The token flow semantics of UML 2 activity diagrams is formally defined using Abstract State Machines. Interruptible activity regions and multiplicity bounds for pins are considered for the first time in a comprehensive and rigorous way. The formalisation provides insight into problems with the UML specification, and their solutions. It also serves as a basis for an integrated environment supporting the simulation and debugging of activity diagrams.
We generalise the designs of Unifying Theories of Programming (UTP) by defining them as matrices over semirings with ideals. This clarifies the algebraic structure of designs and considerably simplifies reasoning about them, e.g., forming a Kleene and omega algebra of designs. Moreover, we prove a generalised fixpoint theorem for isotone functions on designs. We apply our framework to investigate symmetric linear recursion and its relation to tail-recursion; this substantially involves Kleene and omega algebra as well as additional algebraic formulations of determinacy, invariants, domain, pre-image, convergence and noetherity. Due to the uncovered algebraic structure of UTP designs, all our general results also directly apply to UTP. This technical report accompanies .
We investigate the problem of finding a total order of a finite set that satisfies various local ordering constraints. Depending on the admitted constraints, we provide an efficient algorithm or prove NP-completeness. We discuss several generalisations and systematically classify the problems.
This is a preliminary version of .
We give an algebraic model of the designs of UTP based on a variant of modal semirings, hence generalising the original relational model. This is intended to exhibit more clearly the algebraic principles behind UTP and to provide deeper insight into the general properties of designs, the program and specification operators, and refinement. Moreover, we set up a formal connection with general and total correctness of programs as discussed by a number of authors. Finally we show that the designs form a left semiring and even a Kleene and omega algebra. This is used to calculate closed expressions for the least and greatest fixed-point semantics of the demonic while loop that are simpler than the ones obtained from standard UTP theory and previous algebraic approaches.
Within the Unifying Theories of Programming framework, program initiation and termination has been modelled by introducing a pair of variables in order to satisfy the required algebraic properties. We replace these variables with the improper value ⊥ that is frequently used to denote undefinedness. Both approaches are proved isomorphic using the relation calculus, and the existing operations and laws are carried over. We split the isomorphism by interposing "intuitive" relations.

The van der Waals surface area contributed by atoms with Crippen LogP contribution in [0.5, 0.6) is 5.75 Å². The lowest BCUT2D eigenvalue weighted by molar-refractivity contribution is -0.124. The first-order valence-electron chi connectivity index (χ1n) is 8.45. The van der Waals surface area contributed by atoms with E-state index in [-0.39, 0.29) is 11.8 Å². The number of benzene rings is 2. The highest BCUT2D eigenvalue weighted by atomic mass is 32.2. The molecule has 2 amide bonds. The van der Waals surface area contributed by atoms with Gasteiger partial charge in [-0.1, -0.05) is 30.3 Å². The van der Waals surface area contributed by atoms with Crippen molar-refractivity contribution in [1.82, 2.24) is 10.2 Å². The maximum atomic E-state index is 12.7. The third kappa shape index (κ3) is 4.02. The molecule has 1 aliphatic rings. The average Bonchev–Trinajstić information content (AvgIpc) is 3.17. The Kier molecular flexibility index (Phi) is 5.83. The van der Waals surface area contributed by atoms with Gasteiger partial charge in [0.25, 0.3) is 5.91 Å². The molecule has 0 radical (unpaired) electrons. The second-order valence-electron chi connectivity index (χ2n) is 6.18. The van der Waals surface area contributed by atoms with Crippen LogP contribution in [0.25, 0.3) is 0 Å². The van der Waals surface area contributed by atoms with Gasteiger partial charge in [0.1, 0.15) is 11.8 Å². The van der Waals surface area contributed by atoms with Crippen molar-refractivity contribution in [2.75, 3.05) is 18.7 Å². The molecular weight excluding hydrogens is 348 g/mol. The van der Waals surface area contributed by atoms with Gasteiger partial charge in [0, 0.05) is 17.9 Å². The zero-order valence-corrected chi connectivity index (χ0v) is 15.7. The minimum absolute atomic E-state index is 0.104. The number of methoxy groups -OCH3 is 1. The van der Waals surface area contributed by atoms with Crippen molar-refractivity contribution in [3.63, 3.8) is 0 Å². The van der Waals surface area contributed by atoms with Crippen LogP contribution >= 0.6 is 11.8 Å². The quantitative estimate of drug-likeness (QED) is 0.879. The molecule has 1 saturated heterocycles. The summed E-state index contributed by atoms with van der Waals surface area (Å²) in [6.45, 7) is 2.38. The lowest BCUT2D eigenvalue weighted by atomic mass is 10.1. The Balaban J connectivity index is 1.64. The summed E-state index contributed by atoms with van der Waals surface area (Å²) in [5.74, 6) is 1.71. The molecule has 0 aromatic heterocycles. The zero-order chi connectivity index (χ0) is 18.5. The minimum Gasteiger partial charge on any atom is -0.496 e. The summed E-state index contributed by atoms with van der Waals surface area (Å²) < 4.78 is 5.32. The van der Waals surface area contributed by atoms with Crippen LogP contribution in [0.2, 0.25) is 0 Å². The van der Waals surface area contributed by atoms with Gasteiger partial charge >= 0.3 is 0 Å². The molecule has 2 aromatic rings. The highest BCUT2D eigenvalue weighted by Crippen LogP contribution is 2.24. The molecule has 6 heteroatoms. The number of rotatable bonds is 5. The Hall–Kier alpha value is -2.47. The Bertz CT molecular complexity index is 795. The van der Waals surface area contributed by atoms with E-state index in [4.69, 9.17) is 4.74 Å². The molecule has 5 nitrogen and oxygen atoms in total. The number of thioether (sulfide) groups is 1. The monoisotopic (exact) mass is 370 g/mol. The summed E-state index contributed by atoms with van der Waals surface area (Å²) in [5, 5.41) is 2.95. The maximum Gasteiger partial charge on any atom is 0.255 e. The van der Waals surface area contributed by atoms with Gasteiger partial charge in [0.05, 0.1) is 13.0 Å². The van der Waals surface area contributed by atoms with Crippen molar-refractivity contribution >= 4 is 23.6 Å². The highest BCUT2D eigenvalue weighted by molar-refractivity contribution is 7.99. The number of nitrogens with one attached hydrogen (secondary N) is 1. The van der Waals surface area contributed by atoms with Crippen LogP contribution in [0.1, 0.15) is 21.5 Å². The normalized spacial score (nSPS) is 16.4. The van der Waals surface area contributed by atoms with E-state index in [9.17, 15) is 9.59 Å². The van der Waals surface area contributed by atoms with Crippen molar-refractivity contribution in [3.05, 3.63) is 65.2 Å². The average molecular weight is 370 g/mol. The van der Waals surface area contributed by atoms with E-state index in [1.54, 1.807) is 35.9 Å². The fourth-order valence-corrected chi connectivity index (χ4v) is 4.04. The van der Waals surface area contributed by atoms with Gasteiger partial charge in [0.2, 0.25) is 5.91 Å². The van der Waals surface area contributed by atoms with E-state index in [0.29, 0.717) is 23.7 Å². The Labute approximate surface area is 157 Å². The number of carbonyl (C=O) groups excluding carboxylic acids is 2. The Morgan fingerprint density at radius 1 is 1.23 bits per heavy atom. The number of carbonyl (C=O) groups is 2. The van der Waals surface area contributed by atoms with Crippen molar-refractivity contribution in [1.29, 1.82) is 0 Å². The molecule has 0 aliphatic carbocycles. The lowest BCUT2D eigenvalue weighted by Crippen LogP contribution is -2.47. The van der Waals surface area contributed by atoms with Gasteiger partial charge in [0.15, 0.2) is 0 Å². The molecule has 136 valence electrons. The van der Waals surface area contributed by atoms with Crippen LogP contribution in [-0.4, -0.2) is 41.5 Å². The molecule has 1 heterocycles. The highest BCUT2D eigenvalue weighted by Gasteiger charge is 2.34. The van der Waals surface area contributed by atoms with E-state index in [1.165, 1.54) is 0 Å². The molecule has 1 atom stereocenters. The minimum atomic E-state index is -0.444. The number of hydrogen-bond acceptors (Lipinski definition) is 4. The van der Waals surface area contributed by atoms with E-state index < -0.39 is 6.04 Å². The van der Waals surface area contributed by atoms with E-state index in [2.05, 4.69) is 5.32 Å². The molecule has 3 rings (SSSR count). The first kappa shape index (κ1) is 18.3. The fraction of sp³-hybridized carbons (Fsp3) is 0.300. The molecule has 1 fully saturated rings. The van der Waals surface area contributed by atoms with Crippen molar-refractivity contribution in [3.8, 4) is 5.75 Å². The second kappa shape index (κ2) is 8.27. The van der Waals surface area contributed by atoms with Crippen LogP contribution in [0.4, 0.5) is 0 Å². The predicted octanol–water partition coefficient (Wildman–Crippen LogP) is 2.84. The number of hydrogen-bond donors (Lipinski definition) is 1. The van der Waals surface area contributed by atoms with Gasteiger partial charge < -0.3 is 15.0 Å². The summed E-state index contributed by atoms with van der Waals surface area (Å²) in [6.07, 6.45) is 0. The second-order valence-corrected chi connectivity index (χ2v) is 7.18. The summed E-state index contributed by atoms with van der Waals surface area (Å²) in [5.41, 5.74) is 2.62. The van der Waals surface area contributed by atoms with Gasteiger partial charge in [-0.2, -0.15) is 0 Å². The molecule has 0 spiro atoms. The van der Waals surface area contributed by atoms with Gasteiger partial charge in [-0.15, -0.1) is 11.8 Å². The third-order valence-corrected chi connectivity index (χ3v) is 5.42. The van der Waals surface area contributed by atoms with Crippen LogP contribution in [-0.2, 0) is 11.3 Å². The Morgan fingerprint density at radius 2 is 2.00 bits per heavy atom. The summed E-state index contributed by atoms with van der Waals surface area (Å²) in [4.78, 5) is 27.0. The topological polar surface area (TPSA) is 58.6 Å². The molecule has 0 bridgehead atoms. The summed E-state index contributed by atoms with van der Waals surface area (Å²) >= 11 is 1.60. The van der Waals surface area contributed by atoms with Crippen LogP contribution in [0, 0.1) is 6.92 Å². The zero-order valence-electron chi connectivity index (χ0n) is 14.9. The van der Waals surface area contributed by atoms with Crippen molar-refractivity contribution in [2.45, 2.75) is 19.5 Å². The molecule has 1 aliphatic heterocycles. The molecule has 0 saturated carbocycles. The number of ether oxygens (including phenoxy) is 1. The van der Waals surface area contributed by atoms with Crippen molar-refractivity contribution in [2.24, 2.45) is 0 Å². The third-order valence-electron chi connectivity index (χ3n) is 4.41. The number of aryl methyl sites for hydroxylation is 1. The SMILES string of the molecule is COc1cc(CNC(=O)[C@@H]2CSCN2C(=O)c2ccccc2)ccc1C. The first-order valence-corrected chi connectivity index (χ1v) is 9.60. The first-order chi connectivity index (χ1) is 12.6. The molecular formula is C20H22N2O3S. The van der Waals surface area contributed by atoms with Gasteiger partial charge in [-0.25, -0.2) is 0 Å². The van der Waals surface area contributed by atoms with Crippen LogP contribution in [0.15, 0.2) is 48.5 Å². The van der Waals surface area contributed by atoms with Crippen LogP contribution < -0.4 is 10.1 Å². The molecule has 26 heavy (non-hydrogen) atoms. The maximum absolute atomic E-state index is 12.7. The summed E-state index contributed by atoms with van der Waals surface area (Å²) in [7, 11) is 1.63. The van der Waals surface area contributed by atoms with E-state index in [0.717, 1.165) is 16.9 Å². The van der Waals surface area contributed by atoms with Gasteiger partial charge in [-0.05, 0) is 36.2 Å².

This is a preliminary version of .
We investigate the problem of finding a total order of a finite set that satisfies various local ordering constraints. Depending on the admitted constraints, we provide an efficient algorithm or prove NP-completeness. To this end, we define a reduction technique and discuss its properties. This technical report accompanies .
We give an algebraic model of (H3) designs based on a variant of modal semirings, hence generalising the original relational model. This makes the theory applicable to a wider class of settings, e.g., to algebras of sets of traces. Moreover, we set up the connection with the weakly and strongly demonic semantics of programs as discussed by a number of authors. This is done using commands (a,t) where a corresponds to the transition relation of a program and the condition t characterises the input states from which termination is guaranteed. The commands form not only a semiring but even a Kleene and omega algebra. This is used to calculate closed expressions for the least and greatest fixed point semantics of the demonic while loop. This technical report accompanies .